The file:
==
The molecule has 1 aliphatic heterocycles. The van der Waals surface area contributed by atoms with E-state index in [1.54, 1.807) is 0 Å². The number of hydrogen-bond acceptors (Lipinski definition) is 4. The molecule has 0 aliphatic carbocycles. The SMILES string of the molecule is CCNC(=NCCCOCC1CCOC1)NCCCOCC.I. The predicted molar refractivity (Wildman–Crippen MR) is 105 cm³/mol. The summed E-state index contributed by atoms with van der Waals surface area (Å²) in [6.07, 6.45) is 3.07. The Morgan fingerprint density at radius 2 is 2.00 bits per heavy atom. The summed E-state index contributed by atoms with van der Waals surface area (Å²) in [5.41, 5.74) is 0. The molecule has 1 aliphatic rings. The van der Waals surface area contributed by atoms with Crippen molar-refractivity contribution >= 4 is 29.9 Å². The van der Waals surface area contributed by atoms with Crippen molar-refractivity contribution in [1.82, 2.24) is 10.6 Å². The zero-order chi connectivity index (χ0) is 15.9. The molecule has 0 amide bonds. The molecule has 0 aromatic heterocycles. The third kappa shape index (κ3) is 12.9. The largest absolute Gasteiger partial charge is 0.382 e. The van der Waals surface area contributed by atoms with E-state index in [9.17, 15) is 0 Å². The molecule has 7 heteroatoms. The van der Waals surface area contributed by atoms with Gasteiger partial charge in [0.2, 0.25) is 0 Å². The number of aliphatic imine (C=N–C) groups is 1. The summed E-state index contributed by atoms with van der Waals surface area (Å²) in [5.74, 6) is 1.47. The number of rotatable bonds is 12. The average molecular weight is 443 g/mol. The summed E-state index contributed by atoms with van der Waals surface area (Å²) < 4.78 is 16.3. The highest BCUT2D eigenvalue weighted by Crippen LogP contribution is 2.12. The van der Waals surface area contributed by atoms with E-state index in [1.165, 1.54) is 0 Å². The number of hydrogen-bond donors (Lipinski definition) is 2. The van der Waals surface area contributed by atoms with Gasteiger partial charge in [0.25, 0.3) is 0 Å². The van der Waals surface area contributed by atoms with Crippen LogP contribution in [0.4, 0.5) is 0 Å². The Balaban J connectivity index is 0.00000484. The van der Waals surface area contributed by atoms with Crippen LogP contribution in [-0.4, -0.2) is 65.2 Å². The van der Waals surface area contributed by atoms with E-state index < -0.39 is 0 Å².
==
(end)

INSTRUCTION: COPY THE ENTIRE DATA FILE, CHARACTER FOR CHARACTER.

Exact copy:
The molecule has 1 aliphatic heterocycles. The van der Waals surface area contributed by atoms with E-state index in [1.54, 1.807) is 0 Å². The number of hydrogen-bond acceptors (Lipinski definition) is 4. The molecule has 0 aliphatic carbocycles. The SMILES string of the molecule is CCNC(=NCCCOCC1CCOC1)NCCCOCC.I. The predicted molar refractivity (Wildman–Crippen MR) is 105 cm³/mol. The summed E-state index contributed by atoms with van der Waals surface area (Å²) in [6.07, 6.45) is 3.07. The Morgan fingerprint density at radius 2 is 2.00 bits per heavy atom. The summed E-state index contributed by atoms with van der Waals surface area (Å²) in [5.41, 5.74) is 0. The molecule has 1 aliphatic rings. The van der Waals surface area contributed by atoms with Crippen molar-refractivity contribution >= 4 is 29.9 Å². The van der Waals surface area contributed by atoms with Crippen molar-refractivity contribution in [1.82, 2.24) is 10.6 Å². The zero-order chi connectivity index (χ0) is 15.9. The molecule has 0 amide bonds. The molecule has 0 aromatic heterocycles. The third kappa shape index (κ3) is 12.9. The largest absolute Gasteiger partial charge is 0.382 e. The van der Waals surface area contributed by atoms with E-state index in [9.17, 15) is 0 Å². The molecule has 7 heteroatoms. The van der Waals surface area contributed by atoms with Gasteiger partial charge in [0.2, 0.25) is 0 Å². The number of aliphatic imine (C=N–C) groups is 1. The summed E-state index contributed by atoms with van der Waals surface area (Å²) in [5.74, 6) is 1.47. The number of rotatable bonds is 12. The average molecular weight is 443 g/mol. The summed E-state index contributed by atoms with van der Waals surface area (Å²) < 4.78 is 16.3. The highest BCUT2D eigenvalue weighted by Crippen LogP contribution is 2.12. The van der Waals surface area contributed by atoms with E-state index in [1.165, 1.54) is 0 Å². The number of hydrogen-bond donors (Lipinski definition) is 2. The van der Waals surface area contributed by atoms with Gasteiger partial charge in [0.25, 0.3) is 0 Å². The van der Waals surface area contributed by atoms with Crippen LogP contribution in [0.4, 0.5) is 0 Å². The Balaban J connectivity index is 0.00000484. The van der Waals surface area contributed by atoms with Crippen LogP contribution in [-0.4, -0.2) is 65.2 Å². The van der Waals surface area contributed by atoms with E-state index < -0.39 is 0 Å².